Manatee therapy program needs shoppers to help raise funds

nwilliams@bradenton.comNovember 22, 2012 

MANATEE -- This Black Friday, thousands of shoppers throughout Manatee County will spend their hard-earned dollars on discount items for Christmas gifts or to shorten an overdue wish list.

Volunteers at the Sarasota-Manatee Association for Riding Therapy are hoping those shoppers will have enough leftover cash, and room in their trunks, to attend their annual Black Friday second-hand tack sale, where hundreds of riding supplies and Christmas or

naments will be available for purchase to fund a worthy cause.

The sale will take place 8 a.m. to 2 p.m. Friday at Tractor Supply, 4404 State Road 64 E., Bradenton. The profits will go toward the association's scholarship fund, which pays for riding sessions for people with special needs.

For 25 years, SMART's therapeutic riding program has provided special needs persons an opportunity to develop physically, cognitively and emotionally. The therapy sessions have been proven to increase body awareness, flexibility and coordination, allow riders to concentrate more fully and for longer periods of time and increases self-confidence and self-respect.

"The fundraisers we do throughout the year are really important because they fund our projects," said Gail Clifton, volunteer executive director. "We have a really big mortgage."

The program's therapy season typically begins in September and continue through June. Riders are given one lesson per week. Last year, the sale raised roughly $900, enough to pay for one rider's therapy season. In 2011, the program helped about 300 special needs people in the community, of which 66 percent depended on scholarships.

"We don't turn anyone away, that's why we need this," said Diana Staab, a volunteer at SMART. "And they shouldn't be turned away."

"We work really, really hard to support the children and adults in our program," Clifton said.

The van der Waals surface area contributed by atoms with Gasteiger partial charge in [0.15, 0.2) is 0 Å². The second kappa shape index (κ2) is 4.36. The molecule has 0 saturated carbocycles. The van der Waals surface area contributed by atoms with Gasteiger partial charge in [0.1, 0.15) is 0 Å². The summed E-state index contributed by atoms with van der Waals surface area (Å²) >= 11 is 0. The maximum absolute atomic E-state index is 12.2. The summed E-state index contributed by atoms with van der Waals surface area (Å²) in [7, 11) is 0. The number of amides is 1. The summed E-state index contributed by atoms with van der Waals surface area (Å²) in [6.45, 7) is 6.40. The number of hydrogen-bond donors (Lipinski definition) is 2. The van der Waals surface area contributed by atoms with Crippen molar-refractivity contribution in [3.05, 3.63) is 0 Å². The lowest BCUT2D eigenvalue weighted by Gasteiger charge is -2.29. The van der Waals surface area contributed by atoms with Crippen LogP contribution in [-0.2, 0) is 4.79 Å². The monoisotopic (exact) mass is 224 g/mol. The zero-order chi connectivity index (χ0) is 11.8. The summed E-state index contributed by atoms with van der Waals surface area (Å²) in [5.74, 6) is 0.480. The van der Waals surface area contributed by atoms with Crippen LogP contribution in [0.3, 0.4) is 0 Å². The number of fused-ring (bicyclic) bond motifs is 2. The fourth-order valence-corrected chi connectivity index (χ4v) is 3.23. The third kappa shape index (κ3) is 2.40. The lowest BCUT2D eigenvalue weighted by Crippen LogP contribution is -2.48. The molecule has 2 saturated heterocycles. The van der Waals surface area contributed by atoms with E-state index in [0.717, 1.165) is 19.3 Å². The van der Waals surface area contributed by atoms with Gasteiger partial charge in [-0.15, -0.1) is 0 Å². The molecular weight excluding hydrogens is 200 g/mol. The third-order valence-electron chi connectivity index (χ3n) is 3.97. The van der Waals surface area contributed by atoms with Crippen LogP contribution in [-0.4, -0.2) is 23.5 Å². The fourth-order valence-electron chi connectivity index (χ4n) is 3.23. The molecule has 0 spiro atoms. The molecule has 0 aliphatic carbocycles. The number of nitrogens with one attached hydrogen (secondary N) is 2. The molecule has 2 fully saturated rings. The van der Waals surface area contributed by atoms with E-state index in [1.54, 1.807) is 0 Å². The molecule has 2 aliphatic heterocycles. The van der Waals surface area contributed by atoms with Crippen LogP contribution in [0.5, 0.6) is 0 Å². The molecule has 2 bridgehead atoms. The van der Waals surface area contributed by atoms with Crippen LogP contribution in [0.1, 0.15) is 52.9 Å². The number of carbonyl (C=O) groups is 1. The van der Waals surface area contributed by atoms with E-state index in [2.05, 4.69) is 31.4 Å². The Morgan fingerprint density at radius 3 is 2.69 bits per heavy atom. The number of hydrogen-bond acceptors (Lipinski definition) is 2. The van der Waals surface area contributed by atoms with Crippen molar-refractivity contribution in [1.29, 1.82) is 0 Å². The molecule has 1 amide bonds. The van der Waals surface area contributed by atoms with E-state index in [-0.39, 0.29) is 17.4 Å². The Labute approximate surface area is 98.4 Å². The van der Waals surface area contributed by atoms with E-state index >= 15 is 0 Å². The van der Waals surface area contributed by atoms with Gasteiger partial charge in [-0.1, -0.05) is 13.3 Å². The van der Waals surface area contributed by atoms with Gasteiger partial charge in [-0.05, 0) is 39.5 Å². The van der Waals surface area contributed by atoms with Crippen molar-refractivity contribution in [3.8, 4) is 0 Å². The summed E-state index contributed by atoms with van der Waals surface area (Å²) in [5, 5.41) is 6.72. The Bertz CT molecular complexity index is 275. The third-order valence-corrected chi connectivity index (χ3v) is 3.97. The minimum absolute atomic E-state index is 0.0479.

Many nonprofits are struggling during the still-recovering economy, as donors are hesitant to hand over cash.

"I think the economy has hit everybody hard," Staab said. "People with money are careful because you never know what's going to happen.

Still, volunteers are optimistic about people opening their pocket books to support the program.

"We're hoping for over $1,000 this year," Clifton said.

Saddles, both Western and English, bits, bridles, western clothing and other items are donated to SMART each year. The organization decided to sell the surplus items, at reasonable prices, for a profit. Staab said some of the items will be sold as low as 60 percent of the market price. Some of the Christmas ornaments include horse-like decorations made from wine corks and sports-themed ornaments.

The tack sale was started by longtime SMART volunteer Erin Papke six years ago while she was still in high school. The first sale took place outside Panther Ridge, her housing community, with a few signs and friends. The purchases can be used as a tax write off as well, Papke said.

"It's incredibly important because this is what keeps the program going," Papke said. "If not for donations, SMART wouldn't exist."

"This is a way to make sure no one is turned away," Staab said.

Nick Williams, East Manatee reporter, can be reached at 941-748-0411 ext. 7049. Twitter:@_1NickWilliams

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